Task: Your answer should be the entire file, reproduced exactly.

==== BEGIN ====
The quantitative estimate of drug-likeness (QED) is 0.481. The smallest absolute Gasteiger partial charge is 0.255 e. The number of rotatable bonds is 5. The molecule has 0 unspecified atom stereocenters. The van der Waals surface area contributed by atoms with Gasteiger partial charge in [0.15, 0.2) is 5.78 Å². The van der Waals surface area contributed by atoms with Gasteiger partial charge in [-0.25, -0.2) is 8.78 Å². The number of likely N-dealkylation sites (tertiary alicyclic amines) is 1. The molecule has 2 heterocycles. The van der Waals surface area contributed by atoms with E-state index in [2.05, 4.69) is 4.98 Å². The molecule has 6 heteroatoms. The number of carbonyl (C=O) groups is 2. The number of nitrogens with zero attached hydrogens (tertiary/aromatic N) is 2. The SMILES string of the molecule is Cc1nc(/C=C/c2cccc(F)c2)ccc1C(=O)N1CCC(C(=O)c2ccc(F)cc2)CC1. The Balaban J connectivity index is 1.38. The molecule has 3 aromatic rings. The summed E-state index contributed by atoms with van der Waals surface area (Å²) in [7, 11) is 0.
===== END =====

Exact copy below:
The quantitative estimate of drug-likeness (QED) is 0.481. The smallest absolute Gasteiger partial charge is 0.255 e. The number of rotatable bonds is 5. The molecule has 0 unspecified atom stereocenters. The van der Waals surface area contributed by atoms with Gasteiger partial charge in [0.15, 0.2) is 5.78 Å². The van der Waals surface area contributed by atoms with Gasteiger partial charge in [-0.25, -0.2) is 8.78 Å². The number of likely N-dealkylation sites (tertiary alicyclic amines) is 1. The molecule has 2 heterocycles. The van der Waals surface area contributed by atoms with E-state index in [2.05, 4.69) is 4.98 Å². The molecule has 6 heteroatoms. The number of carbonyl (C=O) groups is 2. The number of nitrogens with zero attached hydrogens (tertiary/aromatic N) is 2. The SMILES string of the molecule is Cc1nc(/C=C/c2cccc(F)c2)ccc1C(=O)N1CCC(C(=O)c2ccc(F)cc2)CC1. The Balaban J connectivity index is 1.38. The molecule has 3 aromatic rings. The summed E-state index contributed by atoms with van der Waals surface area (Å²) in [7, 11) is 0.